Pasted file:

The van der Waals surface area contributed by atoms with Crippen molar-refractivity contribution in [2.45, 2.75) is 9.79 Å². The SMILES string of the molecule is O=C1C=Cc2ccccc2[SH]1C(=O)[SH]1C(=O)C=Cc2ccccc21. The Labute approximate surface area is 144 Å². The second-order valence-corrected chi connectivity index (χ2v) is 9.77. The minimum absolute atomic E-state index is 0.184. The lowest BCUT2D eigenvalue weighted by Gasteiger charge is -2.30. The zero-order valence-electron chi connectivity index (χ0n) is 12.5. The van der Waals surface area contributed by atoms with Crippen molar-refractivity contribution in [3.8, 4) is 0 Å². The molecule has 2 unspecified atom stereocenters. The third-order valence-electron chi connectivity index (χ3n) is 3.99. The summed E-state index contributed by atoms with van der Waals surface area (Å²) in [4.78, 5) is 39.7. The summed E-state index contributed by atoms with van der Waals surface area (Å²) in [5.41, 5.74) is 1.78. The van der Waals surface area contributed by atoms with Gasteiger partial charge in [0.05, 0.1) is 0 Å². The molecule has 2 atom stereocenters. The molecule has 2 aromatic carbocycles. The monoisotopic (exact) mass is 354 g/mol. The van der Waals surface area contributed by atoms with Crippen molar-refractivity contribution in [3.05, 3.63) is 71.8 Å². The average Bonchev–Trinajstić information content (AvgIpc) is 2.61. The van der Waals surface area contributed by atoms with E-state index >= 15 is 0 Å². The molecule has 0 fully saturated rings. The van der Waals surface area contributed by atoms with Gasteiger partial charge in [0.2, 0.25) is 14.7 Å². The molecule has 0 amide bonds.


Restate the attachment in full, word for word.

The van der Waals surface area contributed by atoms with Crippen molar-refractivity contribution in [2.45, 2.75) is 9.79 Å². The SMILES string of the molecule is O=C1C=Cc2ccccc2[SH]1C(=O)[SH]1C(=O)C=Cc2ccccc21. The Labute approximate surface area is 144 Å². The second-order valence-corrected chi connectivity index (χ2v) is 9.77. The minimum absolute atomic E-state index is 0.184. The lowest BCUT2D eigenvalue weighted by Gasteiger charge is -2.30. The zero-order valence-electron chi connectivity index (χ0n) is 12.5. The van der Waals surface area contributed by atoms with Crippen molar-refractivity contribution in [3.8, 4) is 0 Å². The molecule has 2 unspecified atom stereocenters. The third-order valence-electron chi connectivity index (χ3n) is 3.99. The summed E-state index contributed by atoms with van der Waals surface area (Å²) in [4.78, 5) is 39.7. The summed E-state index contributed by atoms with van der Waals surface area (Å²) in [5.41, 5.74) is 1.78. The van der Waals surface area contributed by atoms with Gasteiger partial charge in [0.05, 0.1) is 0 Å². The molecule has 2 atom stereocenters. The molecule has 2 aromatic carbocycles. The monoisotopic (exact) mass is 354 g/mol. The van der Waals surface area contributed by atoms with Crippen molar-refractivity contribution in [3.05, 3.63) is 71.8 Å². The average Bonchev–Trinajstić information content (AvgIpc) is 2.61. The van der Waals surface area contributed by atoms with E-state index >= 15 is 0 Å². The molecule has 0 fully saturated rings. The van der Waals surface area contributed by atoms with Gasteiger partial charge in [0.2, 0.25) is 14.7 Å². The molecule has 0 amide bonds.